Many women say that pregnancy is a time that transforms their future knowing they are carrying the child they will one day hold in their arms. It’s exciting, intimidating, and down-right frightening at times. And when you are a woman with diabetes experiencing pregnancy, many of these emotions can be drastically highlighted. Today, I have the pleasure of introducing you to Shannon. She has had type 1 diabetes since right before her 18th birthday and now wears a MiniMed insulin pump and CGM. Shannon is active in her local JDRF Chapter and writes about life with diabetes on her blog No More Shots for Shannon. A big thank you to Shannon for sharing her inspiring story on being a mom to one, soon to be three!
When I was admitted to the hospital in 1992 following my diagnosis at the age of 17, I vividly remember the on-call doctor telling me that I will never be able to have children. I was crushed. If anyone had asked me when I was a little girl what I wanted to be when I grew up, I’d have said a mommy. To hear someone say that would likely not happen was gut wrenching.
I am happy to say that in 2008, after delivering my first son via caesarean, I proved that doctor wrong. My husband and I had been trying to conceive for a while, and in 2007, we finally received the good news. I was prepared going into the pregnancy – I had lowered my A1C and soon after finding out I was pregnant, I went back on the insulin pump. A diabetic’s insulin needs change around mid-pregnancy (for most women) and it is much easier to make gradual adjustments on the pump, versus MDI (multiple daily injections.) By the end of my pregnancy, I was taking 3x the amount of insulin that I had started with. I had been told that my insulin needs would drastically drop after giving birth, but this did not happen – it was more of a gradual decrease, which was a good thing in my opinion. My son was born perfectly healthy at 38 weeks.
In August of 2012, we found out we were pregnant again, and it is twins this time! Again, since we were trying to get pregnant, I had lowered my A1C into the 6’s and am still wearing my insulin pump and CGM, which again makes it much easier to make gradual adjustments as they are needed. I am due in May, but because of my age, my diabetes, and the fact that I’m carrying twins, they will take the babies in mid to late April. So far I have had a complication-free pregnancy. As I did in my first pregnancy, I see a doctor every 2 weeks, whether it is my Endocrinologist, my OB, or my Perinatologist, who performs high level (3D/4D) sonograms to monitor the growth of the babies, and so far everything is moving along smoothly.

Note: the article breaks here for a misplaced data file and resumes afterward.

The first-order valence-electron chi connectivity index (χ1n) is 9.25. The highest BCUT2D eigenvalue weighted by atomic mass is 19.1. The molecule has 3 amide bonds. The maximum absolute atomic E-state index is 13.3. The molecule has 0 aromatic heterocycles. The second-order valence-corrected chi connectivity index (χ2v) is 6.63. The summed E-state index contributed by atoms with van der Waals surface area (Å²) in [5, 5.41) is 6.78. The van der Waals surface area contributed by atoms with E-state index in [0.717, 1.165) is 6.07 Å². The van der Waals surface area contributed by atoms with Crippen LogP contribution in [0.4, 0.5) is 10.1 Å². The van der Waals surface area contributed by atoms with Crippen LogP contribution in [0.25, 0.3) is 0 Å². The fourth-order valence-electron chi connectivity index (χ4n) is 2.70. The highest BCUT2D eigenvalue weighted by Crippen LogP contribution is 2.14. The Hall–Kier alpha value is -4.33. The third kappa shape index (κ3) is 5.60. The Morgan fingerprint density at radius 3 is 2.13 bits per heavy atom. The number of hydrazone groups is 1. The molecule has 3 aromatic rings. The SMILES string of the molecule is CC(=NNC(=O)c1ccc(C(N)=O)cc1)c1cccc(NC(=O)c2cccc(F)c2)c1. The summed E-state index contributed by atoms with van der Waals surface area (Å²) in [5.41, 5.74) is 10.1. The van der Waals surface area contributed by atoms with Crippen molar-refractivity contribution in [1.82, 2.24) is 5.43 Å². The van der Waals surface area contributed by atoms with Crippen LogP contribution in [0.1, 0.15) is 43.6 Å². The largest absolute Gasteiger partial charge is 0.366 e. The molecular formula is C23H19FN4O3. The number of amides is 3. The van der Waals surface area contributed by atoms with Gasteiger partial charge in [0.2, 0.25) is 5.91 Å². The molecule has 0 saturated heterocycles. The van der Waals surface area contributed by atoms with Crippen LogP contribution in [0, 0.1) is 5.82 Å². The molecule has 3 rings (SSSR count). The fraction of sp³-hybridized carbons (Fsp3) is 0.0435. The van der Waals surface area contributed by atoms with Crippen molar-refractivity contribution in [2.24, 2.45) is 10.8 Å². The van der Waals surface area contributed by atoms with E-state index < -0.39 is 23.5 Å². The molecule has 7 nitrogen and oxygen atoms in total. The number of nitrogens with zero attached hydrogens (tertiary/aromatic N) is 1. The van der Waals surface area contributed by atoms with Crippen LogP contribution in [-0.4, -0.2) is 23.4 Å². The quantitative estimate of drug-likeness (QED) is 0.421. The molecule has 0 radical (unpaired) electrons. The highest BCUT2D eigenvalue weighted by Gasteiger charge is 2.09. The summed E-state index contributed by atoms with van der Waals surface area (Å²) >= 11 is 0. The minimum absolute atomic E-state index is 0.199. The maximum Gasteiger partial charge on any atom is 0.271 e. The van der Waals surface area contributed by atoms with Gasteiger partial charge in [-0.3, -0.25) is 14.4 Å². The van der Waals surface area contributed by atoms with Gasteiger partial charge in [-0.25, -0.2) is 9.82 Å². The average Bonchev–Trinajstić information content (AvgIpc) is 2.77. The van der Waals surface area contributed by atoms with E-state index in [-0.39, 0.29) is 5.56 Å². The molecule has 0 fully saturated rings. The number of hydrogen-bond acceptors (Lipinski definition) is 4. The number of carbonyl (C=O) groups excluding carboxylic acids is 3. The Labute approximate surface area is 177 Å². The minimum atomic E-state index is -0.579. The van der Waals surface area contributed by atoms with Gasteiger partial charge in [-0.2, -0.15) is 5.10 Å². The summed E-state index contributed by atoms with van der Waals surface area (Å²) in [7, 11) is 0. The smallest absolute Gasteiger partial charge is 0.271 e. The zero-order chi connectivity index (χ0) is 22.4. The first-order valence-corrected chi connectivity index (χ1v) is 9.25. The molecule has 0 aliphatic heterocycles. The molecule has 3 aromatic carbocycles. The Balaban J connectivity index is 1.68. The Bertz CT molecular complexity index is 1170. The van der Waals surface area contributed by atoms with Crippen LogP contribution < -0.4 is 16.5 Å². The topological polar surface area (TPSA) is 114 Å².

After that first doctor told me I would never have children, I would have given anything to know someone who could have reassured me that that was in fact not true. So I hope my story is helpful to someone who thinks she cannot have children. You can. You have to be extremely diligent about taking care of yourself-up to a year before deciding to have children. It’s imperative that you’re in good control of your numbers before getting pregnant – for your sake as well as the baby’s. But it can happen and I’m living proof.
IMPORTANT SAFETY INFORMATION
– Medtronic Diabetes insulin infusion pumps, continuous glucose monitoring systems and associated components are limited to sale by or on the order of a physician and should only be used under the direction of a healthcare professional familiar with the risks associated with the use of these systems.
– Successful operation of the insulin infusion pumps and/or continuous glucose monitoring systems requires adequate vision and hearing to recognize alerts and alarms.
Medtronic Diabetes Insulin Infusion Pumps
– Insulin pump therapy is not recommended for individuals who are unable or unwilling to perform a minimum of four blood glucose tests per day.
– Insulin pumps use rapid-acting insulin. If your insulin delivery is interrupted for any reason, you must be prepared to replace the missed insulin immediately.
Medtronic Diabetes Continuous Glucose Monitoring (CGM) Systems
– The information provided by CGM systems is intended to supplement, not replace, blood glucose information obtained using a home glucose meter. A confirmatory fingerstick is required prior to treatment.
– Insertion of a glucose sensor may cause bleeding or irritation at the insertion site. Consult a physician immediately if you experience significant pain or if you suspect that the site is infected.
Please visit MedtronicDiabetes.com/isi for complete safety information.
Tags: diabetes care
, living with diabetes